WordSesh 2022, the live, virtual conference for WordPress professionals, is right around the corner. The event runs from May 16–20, 2022. While previous WordSesh events have always been high quality, this particular edition is jam-packed with a diverse selection of industry experts – many who have been building high impact projects with WordPress for years.
A sampling of the speakers for WordSesh 2022
This year’s WordSesh will feature 20 sessions, 3 keynotes, and two in-depth workshops. On May 19, at 8PM EDT, frontend developer Ellen Bauer from Elma Studio will guide users in a workshop on how to “Convert a Classic Theme to a Block Theme.” If you are a theme developer who hasn’t taken the leap into block themes, this workshop will get you started:
Together, we will set up the header and footer in a block theme, learn to work with Templates and Template Parts, set up page contents, and dive into how Styles work.
Throughout the workshop we’ll discuss which website projects can benefit from the new FSE features the most, what limitations we are still facing, and how the future of WordPress themes will most likely look.
The second workshop will be given by Tiffany Bridge, Product Manager at Nexcess, on May 20. She will give attendees an overview of how to prepare their web properties for a high traffic event.
One of the most exciting sessions on the schedule is the keynote on May 19. The team that rebuilt WhiteHouse.gov on WordPress in just six months will join the event to talk about the project. Other topics on the schedule include custom block development, headless WordPress, hacking, client services, performance, accessibility, and user experience.
In 2021, Brian Richards, founder of WPSessions.com and organizer of WordSesh, has transitioned the event to be more inclusive of timezones around the world. This year’s event will happen over the course of four days, with time offsets that accommodate a global audience. The first block of sessions is optimally timed for attendees across Asia and the Pacific. Day 2 is designed for attendees across Europe, Middle East, and Africa, and day 3 will cater to attendees in the Americas, Iceland, and Greenland.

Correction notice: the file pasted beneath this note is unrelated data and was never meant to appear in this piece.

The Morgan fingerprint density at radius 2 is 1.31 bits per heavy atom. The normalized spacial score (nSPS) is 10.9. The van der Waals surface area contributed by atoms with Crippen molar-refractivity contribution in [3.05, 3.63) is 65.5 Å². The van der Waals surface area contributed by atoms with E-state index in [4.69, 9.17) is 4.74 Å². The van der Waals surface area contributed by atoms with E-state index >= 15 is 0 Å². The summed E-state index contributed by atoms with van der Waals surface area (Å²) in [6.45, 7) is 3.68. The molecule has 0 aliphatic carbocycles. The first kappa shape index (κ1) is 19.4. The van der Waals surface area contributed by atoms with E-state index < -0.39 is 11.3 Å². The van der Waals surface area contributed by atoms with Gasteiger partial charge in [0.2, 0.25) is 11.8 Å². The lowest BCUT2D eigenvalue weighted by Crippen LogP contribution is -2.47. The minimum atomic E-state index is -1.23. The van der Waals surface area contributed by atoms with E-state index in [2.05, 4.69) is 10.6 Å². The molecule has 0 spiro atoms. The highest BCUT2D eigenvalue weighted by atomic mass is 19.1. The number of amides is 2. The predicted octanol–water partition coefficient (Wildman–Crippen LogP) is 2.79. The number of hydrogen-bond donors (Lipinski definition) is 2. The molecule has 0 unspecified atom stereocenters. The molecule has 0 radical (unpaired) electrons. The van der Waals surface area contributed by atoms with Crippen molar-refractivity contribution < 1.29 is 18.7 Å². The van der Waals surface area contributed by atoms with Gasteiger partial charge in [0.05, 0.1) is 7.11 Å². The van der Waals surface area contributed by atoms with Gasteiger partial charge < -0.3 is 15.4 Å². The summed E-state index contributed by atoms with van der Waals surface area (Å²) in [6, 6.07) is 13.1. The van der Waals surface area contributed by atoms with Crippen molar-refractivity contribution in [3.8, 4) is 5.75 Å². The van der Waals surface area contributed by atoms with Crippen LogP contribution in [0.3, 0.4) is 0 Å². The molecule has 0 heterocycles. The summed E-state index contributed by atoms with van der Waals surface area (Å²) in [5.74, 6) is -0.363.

“In 2019 and 2020 I ran entirely separate events for each region, but in 2021 I brought them back together as a single event,” Richards said. “I found it was a lot easier to get people excited about and paying attention to one big WordSesh event.
“It feels more inclusive this way, even though the separate events were also open to attendees from around the world. I think that’s primarily because there is something that is conveniently scheduled for someone no matter where they live. And with a single event, watching the recordings feels more akin to catching up on the pieces you missed rather than trying to watch talks for an event that was designed for somebody else.”
The scheduling modifications seem to be working, as the last event in 2021 hosted 3,600 attendees, making WordSesh the second largest WordPress community event behind WCEU 2020.
Richards continues to curate a high-quality speaker lineup year after year, through the help of attendee surveys, which reveal where people are spending their time, attention, and money. WordSesh pays its speakers and Richards also invests time for personal outreach. Through this combination, he said the schedule fills up fast.
“I think paying the speakers certainly helps with recruiting such incredible presenters, but I imagine that’s more icing on the cake for most speakers,” Richards said. “Probably the biggest draw is the history WordSesh now has (this is the 9th year and 12th event, officially), helped by the ever-increasing reach of my own personal network.”
Until 2021, Richards had been running the events entirely by himself. Last year he hired a part-time assistant and also started contracting out the video editing, which has helped him keep the event running more efficiently. It is quite a feat to have hosted WordSesh so many years running when many comparable virtual WordCamps of this caliber often rely on a large team of volunteers and organizers.
Registration for WordSesh is still open and it’s free for anyone to attend. The event will be live captioned by real people and all sessions will be recorded for purchase later on WPSessions.